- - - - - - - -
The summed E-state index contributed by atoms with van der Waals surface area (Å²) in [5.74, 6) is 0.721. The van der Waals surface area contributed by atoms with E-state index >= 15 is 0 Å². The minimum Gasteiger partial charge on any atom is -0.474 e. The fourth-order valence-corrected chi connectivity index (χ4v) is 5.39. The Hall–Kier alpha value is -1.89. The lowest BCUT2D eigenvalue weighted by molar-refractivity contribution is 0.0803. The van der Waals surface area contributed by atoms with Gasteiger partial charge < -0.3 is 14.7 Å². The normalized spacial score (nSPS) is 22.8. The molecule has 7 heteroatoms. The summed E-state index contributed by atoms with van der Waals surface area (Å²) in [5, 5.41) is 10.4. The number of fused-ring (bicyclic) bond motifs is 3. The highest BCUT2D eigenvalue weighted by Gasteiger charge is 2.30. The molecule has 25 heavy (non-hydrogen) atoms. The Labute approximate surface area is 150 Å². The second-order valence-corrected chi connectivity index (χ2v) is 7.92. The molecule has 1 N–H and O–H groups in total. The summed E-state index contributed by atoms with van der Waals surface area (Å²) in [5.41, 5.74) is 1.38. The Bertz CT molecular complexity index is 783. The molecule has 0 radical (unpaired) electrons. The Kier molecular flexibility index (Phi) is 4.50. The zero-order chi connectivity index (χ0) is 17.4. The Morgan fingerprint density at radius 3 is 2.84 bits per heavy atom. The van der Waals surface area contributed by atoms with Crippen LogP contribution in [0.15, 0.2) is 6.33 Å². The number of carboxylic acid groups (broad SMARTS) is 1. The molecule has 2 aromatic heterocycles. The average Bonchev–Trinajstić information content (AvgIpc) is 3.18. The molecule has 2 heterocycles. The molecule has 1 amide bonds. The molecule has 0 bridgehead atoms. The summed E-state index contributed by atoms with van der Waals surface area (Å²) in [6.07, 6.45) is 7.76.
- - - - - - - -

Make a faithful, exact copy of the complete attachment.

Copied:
The summed E-state index contributed by atoms with van der Waals surface area (Å²) in [5.74, 6) is 0.721. The van der Waals surface area contributed by atoms with E-state index >= 15 is 0 Å². The minimum Gasteiger partial charge on any atom is -0.474 e. The fourth-order valence-corrected chi connectivity index (χ4v) is 5.39. The Hall–Kier alpha value is -1.89. The lowest BCUT2D eigenvalue weighted by molar-refractivity contribution is 0.0803. The van der Waals surface area contributed by atoms with Gasteiger partial charge < -0.3 is 14.7 Å². The normalized spacial score (nSPS) is 22.8. The molecule has 7 heteroatoms. The summed E-state index contributed by atoms with van der Waals surface area (Å²) in [5, 5.41) is 10.4. The number of fused-ring (bicyclic) bond motifs is 3. The highest BCUT2D eigenvalue weighted by Gasteiger charge is 2.30. The molecule has 25 heavy (non-hydrogen) atoms. The Labute approximate surface area is 150 Å². The second-order valence-corrected chi connectivity index (χ2v) is 7.92. The molecule has 1 N–H and O–H groups in total. The summed E-state index contributed by atoms with van der Waals surface area (Å²) in [5.41, 5.74) is 1.38. The Bertz CT molecular complexity index is 783. The molecule has 0 radical (unpaired) electrons. The Kier molecular flexibility index (Phi) is 4.50. The zero-order chi connectivity index (χ0) is 17.4. The Morgan fingerprint density at radius 3 is 2.84 bits per heavy atom. The van der Waals surface area contributed by atoms with Crippen LogP contribution in [0.15, 0.2) is 6.33 Å². The number of carboxylic acid groups (broad SMARTS) is 1. The molecule has 2 aromatic heterocycles. The average Bonchev–Trinajstić information content (AvgIpc) is 3.18. The molecule has 2 heterocycles. The molecule has 1 amide bonds. The molecule has 0 bridgehead atoms. The summed E-state index contributed by atoms with van der Waals surface area (Å²) in [6.07, 6.45) is 7.76.